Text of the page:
Friday, November 18, 2011

The straw that broke the camel’s back

I have always heard the joke about the straw that broke the camel’s back. What small little added weight is eventually enough to tip over the whole load? Well a week ago we got to see first hand!

The background reason behind this small program is that the refugee crisis of Libya has had a subtle affect on the city of Niamey. We have not seen busloads of people come or huge protests or crowds of people. They have been absorbed mostly into bush villages. We have talked to a lot of people and have come to see the indirect impact that this refugee crisis is having on our close people here in Niamey even. Many families are housing refugees who came back across the border from Libya. So their daily food requirements have gone up, there are more people to clothe, shelter and provide for in many ways. And one tough reality is that these people used to be the ones supporting THEM here in Niamey through remittances (when family work out of country and send percentages of their income to their home to support their family members). The "rich" relatives in Libya are now no longer able to support their poor Nigerien relatives and now the burden of care actually has reversed to be the Niger family supporting them on their very limited incomes and with little capacity to change that. Their money is being stretched to include more people and now they need to send money the other way to support family caught in the war or in the bush who now have no livelihoods.

One reality of Niger and the seasons is that rainy seasons destroys the huts of the people who live in these makeshift straw/cardboard/wood shelters. The Tuaregs would try to save up money to rebuild the roofs at this time each year, which meant buying new straw mats and replacing termite eaten posts, so that their "homes" would last another year. Now their money is being spent supporting extended families and refugees both in their homes and the bush villages, and the money to repair their shelters just isn't there. Plus, the cost of straw has gone up due to a poor harvest.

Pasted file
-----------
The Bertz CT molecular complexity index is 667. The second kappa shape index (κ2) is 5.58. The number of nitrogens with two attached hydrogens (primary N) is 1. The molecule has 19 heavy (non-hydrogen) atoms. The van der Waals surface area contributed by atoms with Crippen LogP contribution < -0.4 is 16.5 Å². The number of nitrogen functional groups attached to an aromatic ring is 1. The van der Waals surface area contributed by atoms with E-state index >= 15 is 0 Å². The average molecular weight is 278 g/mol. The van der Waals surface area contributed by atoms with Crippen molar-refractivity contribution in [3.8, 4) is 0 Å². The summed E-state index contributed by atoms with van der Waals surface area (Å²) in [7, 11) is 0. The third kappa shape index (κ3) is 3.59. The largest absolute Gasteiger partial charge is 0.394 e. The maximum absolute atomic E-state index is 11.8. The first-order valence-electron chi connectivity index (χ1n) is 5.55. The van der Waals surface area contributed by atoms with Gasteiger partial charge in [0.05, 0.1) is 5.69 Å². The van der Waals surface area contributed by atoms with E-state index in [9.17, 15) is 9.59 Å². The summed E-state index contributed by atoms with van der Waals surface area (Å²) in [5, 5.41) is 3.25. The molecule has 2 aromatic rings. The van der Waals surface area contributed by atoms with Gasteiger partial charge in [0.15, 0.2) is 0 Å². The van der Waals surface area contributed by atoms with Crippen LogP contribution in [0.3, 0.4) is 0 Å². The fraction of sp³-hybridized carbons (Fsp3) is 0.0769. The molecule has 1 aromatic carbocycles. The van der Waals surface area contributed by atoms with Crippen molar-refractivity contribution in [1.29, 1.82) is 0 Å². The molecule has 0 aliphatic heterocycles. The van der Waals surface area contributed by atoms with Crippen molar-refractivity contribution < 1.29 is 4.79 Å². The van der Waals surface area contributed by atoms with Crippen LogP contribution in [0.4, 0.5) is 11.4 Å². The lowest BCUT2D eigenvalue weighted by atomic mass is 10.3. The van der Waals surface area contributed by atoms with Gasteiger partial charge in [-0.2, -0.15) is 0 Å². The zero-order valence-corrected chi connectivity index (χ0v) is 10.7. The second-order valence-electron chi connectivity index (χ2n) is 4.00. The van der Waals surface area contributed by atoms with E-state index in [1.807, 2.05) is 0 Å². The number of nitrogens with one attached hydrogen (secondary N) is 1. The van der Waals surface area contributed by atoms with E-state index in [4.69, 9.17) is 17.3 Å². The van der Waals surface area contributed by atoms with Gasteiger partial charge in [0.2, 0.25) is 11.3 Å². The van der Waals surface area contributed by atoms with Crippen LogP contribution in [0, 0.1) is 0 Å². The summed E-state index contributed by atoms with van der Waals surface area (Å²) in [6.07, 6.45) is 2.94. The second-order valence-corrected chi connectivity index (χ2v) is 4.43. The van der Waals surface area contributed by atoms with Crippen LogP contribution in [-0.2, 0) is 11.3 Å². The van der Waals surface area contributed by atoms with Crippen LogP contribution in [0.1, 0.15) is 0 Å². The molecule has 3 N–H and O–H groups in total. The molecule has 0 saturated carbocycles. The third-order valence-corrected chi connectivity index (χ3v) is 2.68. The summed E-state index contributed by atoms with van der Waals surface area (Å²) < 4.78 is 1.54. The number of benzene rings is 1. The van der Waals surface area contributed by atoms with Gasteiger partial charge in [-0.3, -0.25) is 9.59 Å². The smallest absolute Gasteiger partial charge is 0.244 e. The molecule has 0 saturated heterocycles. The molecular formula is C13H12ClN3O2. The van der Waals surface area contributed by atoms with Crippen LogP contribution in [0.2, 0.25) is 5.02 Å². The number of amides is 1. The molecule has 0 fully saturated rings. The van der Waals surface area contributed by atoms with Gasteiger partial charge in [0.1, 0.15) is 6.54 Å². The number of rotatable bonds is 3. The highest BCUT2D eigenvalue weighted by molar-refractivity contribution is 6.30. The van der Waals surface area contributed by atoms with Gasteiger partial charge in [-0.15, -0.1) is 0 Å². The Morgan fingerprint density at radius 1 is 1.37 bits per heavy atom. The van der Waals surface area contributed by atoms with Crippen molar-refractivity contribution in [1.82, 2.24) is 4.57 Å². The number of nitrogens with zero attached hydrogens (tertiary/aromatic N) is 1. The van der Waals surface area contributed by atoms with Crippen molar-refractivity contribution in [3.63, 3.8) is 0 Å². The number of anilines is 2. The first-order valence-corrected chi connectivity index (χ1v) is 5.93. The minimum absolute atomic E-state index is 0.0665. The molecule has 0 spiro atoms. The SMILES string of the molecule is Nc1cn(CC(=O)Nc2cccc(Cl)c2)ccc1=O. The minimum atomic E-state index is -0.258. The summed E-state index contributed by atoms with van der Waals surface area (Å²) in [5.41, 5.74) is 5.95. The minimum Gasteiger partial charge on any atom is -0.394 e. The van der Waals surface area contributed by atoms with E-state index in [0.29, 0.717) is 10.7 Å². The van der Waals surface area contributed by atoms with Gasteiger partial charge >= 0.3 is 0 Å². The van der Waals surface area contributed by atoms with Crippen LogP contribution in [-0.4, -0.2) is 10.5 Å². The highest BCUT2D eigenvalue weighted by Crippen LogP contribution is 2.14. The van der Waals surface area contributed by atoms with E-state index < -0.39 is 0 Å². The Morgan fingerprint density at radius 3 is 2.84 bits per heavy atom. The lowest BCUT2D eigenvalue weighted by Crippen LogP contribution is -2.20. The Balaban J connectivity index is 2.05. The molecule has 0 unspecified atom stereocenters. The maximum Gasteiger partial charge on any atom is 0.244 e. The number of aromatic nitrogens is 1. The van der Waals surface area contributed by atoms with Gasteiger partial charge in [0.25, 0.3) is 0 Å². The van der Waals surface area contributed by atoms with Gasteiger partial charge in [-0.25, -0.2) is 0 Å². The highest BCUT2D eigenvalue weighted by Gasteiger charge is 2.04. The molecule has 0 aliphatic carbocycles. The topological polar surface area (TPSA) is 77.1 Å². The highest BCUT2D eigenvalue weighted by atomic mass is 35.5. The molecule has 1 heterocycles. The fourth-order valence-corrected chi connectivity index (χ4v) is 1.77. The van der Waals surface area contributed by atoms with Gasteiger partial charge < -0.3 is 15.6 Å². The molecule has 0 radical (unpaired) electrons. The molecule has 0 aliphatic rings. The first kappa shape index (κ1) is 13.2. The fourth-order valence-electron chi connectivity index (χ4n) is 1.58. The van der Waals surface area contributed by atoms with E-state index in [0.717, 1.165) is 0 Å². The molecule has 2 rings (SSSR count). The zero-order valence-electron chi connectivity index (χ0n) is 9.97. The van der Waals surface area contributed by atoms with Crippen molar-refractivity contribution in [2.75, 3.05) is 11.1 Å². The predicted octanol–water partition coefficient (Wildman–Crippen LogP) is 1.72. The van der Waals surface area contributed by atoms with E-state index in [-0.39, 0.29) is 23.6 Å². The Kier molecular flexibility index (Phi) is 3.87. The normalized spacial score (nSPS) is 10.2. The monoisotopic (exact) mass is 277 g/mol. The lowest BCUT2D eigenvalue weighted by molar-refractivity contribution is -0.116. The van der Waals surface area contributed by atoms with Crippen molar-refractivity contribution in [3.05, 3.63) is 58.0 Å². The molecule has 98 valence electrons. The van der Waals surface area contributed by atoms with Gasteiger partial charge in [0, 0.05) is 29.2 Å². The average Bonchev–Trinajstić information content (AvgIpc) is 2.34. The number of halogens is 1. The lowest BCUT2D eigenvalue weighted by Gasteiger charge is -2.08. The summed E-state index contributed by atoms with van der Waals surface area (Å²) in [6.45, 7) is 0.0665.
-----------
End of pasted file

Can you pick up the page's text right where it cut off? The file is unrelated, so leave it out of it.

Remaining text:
So, all this said (a long windy explanation i know!) - With a donation from a church we wanted to help the people in our community.

So we purchased 749 straw mats and gave 7 mats (enough to redo their roof) to 107 families in the community around us. $5000 to help 107 families is pretty good I think!

First, the mats started to arrive by camel. Always a fun sight. But I kid you not, we were the straw that broke the camel’s back! Actually it was only his saddle that busted from the load, but after this, the mats started to come on a huge truck. Seems more effective to us, but apparently camel loads are cheaper Smile





We rolled 7 mats together so that they were all ready for pickup Saturday morning. The people were notified, and they showed up from 8am- noon. Although we were almost all finished by 10am! These families include all the families of the girls in our Girls at Risk school, as well as 60 families from the community who are poor and affected by these conditions.


They came with their I.D and met with Patricia and Miriama to cross them off our list and get their ticket for pickup.


Then they grabbed their heavy load by whatever manner possible, and dragged it outside to whatever form of transport they were using! We are thankful we have such a great facility at our Girls School where we can easily run small distributions like this.


This guy was strong! He must have helped a dozen families and carried their load outside all by himself!



This is little Miriama! She is sooo tiny! She only has two mats rolled up here, but still it is heavy! This same tiny young girl sells fish in the marketplace in the morning for her family and attends our school in the afternoon class.


The crowd outside the gates getting their mats home by truck, donkey, camel or whatever means possible!


Paul helping one man carry his load outside. The donkey carts made their owners some good money that day!


And here is me, just checking out the scene during a quiet moment. It was great to see so many faces and so many people joyful!



Judy said...

Again, thank you!

Linda said...

What a delightful story--but it's so much more than a story. This is what it looks like to live out the first greatest and second greatest commandments (from both OT and NT) -- loving God with all your heart, soul, mind, strength, and your neighbor as yourself. My heart rejoices.

By the way, when I had work in Niamey for a few days, I saw (and snapped pictures of) camels carrying such loads but only now do I understand the deeper significance, thanks to today's blog post.

Bless you,